Experiments in the Dark – Where We Sleep (reviewed by Dave Franklin)

Where We Sleep almost feel like the front runners in the search for a new form of rock music, one which very generously tips its hat to the darker swathed, post-punk originators but which also reminds us that commerciality and success should be the by-product of creativity not the driving factor. But it isn’t even that Where We Sleep couldn’t find themselves with commercial success, it is just that we have to change the rules first to something more realistic, something that rewards integrity and expression rather than throwaway hook and fashionable trappings.

Experiments in the Dark is the suggestion of that change, a reminder that just because we put suffixes such as post- and alt- before established musical genres, it doesn’t mean that the bands found in those new and convenient pigeon-holes are not playing by the game, they are just doing it in the trappings of the outsider. This band, however, feel like the real deal, too subtle to be the revolution but too unpredictable to just be evolution.

Based around Beth Rettig, best know as vocalist with alt-poppers Blindness, this e.p features contributions from Ben Pritchard, formerly of The Fall and currently in Manc Floyd, and former Blindness bandmate Debbie Smith of Curve, Echobelly and SPC ECO fame (and also Snowpony with My Bloody Valentine’s Debbie Googe and Moonshake’s Katharine Gifford) and with so many of the right names dropping, you know this 5-track offering comes from exactly the right place.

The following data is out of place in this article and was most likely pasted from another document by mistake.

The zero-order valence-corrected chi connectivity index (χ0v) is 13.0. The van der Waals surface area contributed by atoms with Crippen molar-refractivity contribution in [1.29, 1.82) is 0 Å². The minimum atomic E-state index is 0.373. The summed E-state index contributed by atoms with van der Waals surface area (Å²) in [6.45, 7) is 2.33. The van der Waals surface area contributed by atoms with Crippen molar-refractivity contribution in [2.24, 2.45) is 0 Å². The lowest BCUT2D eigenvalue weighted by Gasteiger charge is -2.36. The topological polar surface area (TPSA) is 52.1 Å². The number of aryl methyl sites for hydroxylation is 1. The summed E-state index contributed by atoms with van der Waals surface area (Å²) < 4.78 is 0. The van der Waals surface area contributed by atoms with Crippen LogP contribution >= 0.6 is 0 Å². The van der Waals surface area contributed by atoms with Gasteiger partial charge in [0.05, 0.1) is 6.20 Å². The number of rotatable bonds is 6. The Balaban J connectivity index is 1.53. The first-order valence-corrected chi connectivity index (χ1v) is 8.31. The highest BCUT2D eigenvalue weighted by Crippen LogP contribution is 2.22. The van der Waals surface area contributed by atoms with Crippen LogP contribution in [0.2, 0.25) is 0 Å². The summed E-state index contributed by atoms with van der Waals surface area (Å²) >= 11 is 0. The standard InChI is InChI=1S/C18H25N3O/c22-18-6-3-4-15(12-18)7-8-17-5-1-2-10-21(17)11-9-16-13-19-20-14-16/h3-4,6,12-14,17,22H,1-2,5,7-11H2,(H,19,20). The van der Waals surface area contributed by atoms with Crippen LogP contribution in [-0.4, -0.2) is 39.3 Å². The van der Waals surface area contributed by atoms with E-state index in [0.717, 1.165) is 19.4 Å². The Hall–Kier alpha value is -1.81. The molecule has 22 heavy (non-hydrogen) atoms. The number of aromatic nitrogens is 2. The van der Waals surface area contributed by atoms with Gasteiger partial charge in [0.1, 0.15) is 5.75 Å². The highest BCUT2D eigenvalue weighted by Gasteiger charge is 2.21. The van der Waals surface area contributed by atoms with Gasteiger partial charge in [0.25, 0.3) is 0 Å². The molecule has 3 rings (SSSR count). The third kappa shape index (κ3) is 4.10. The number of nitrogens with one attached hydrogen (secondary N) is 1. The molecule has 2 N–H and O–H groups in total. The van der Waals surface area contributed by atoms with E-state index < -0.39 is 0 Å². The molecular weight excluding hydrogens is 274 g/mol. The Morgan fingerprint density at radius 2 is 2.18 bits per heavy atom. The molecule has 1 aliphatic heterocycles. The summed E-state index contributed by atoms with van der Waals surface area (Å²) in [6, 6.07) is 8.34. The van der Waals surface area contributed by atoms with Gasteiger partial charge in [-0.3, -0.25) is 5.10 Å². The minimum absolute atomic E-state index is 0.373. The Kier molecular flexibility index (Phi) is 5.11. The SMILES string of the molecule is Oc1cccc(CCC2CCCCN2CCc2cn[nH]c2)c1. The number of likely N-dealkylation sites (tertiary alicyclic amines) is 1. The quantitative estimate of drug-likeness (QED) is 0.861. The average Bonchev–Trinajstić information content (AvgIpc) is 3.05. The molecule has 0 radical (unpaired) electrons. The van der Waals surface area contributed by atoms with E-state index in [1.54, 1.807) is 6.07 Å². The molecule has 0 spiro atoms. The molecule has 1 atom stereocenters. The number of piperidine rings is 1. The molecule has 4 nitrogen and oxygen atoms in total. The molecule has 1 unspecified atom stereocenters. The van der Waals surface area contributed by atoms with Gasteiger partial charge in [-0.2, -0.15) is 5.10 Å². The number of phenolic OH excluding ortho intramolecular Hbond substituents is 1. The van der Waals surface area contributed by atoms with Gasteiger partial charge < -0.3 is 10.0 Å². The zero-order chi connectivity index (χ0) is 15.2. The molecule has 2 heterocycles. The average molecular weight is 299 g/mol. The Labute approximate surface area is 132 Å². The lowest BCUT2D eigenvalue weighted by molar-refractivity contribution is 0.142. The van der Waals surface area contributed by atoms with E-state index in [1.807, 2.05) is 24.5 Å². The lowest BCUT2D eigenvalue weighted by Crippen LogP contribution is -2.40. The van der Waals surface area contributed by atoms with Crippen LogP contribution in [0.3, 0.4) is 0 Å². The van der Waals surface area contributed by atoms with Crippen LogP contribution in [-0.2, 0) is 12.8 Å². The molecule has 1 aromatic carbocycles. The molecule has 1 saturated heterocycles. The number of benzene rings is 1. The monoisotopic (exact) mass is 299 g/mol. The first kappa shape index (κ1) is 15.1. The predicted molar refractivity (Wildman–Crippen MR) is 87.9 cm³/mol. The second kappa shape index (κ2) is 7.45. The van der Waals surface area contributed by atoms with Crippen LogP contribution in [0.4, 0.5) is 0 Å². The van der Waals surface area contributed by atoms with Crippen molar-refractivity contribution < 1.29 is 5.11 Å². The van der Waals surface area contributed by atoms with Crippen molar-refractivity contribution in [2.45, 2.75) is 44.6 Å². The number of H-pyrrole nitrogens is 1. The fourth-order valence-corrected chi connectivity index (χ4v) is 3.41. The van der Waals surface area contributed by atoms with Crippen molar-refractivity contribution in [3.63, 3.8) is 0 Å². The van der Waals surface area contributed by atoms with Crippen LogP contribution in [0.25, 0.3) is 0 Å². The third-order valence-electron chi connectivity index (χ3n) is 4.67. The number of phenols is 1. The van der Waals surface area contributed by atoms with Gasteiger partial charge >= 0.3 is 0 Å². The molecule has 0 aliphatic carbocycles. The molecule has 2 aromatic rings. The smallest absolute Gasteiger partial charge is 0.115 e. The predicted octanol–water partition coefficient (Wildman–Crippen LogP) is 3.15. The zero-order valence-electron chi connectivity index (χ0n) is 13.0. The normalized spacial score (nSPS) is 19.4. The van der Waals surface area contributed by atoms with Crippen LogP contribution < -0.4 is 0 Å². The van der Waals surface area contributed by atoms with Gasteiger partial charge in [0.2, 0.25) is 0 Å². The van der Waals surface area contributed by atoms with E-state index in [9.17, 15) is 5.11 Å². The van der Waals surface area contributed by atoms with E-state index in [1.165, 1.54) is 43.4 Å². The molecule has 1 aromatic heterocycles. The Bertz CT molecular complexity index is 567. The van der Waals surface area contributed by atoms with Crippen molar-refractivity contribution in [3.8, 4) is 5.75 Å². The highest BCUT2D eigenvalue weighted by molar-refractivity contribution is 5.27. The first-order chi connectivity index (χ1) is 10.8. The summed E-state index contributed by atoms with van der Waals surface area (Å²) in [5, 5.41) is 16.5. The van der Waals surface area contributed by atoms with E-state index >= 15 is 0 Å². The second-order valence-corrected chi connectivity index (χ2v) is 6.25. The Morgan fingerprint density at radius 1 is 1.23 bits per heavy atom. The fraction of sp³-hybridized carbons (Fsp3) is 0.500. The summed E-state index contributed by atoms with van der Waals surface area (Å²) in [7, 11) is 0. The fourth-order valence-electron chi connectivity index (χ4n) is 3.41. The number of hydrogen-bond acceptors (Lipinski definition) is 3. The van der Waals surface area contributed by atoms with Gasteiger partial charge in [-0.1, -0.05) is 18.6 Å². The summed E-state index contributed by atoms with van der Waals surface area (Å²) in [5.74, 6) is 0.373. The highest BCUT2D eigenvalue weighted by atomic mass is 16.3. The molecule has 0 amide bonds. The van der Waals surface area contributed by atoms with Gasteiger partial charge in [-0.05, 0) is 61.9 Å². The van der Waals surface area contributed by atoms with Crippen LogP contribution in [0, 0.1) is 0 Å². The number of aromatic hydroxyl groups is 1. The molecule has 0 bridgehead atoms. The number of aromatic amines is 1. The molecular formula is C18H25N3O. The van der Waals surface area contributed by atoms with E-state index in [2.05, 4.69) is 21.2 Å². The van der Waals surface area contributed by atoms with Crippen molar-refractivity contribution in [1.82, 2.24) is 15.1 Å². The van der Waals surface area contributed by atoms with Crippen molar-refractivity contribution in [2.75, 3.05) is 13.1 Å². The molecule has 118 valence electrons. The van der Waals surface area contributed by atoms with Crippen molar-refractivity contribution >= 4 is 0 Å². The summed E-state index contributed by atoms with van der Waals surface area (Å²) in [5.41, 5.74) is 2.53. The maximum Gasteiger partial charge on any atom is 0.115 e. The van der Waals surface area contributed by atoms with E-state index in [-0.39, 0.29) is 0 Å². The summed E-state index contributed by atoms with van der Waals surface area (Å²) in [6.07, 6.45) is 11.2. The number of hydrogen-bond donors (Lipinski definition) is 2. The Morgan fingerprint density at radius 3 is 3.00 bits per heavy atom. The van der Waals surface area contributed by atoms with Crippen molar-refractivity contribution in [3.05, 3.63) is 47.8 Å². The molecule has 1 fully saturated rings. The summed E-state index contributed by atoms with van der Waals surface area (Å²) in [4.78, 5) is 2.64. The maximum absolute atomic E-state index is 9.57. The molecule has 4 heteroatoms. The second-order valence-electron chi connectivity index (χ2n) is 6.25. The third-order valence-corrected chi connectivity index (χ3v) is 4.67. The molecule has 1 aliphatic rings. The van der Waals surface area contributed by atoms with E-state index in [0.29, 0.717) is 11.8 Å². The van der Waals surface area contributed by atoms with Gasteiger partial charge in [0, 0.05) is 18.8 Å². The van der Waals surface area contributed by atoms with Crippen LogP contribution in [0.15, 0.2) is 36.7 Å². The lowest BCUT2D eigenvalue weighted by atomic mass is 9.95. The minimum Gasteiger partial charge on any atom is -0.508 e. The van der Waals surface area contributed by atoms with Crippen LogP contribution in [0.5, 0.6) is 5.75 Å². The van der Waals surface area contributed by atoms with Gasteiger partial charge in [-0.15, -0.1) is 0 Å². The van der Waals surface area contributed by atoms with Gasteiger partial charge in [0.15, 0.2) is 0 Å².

What I Deserve kicks things off in cool and cavernous style, a claustrophobic and oppressive collection of sonic threads swirling around Rettigs dead-pan vocal style before The Desert puts more meat on the bone and delivers something much more conventionally song orientated yet still filled with creeping doom. But it is songs such as Into The Light that sees them cross into more accessible territory, a gnarled collection of the grating and the groovesome, hypnotic bass lines and searing guitars, part 80’s experimentation, part future alt-rock visions.

Maybe it is better that such music stays underground, maybe it is just the 18 year old goth in me that still dreams of hoards of black clad alternative music makers getting a shot at the big time. But that way conformity and compromise lays. Okay, let’s not go there. Better to be adored by a select few, to have the freedom to make unique and hauntingly beautiful, blasted and oblique music, than have to toe the line. Don’t you think?

Leave a Reply

Powered by WordPress.com.

Up ↑

%d bloggers like this: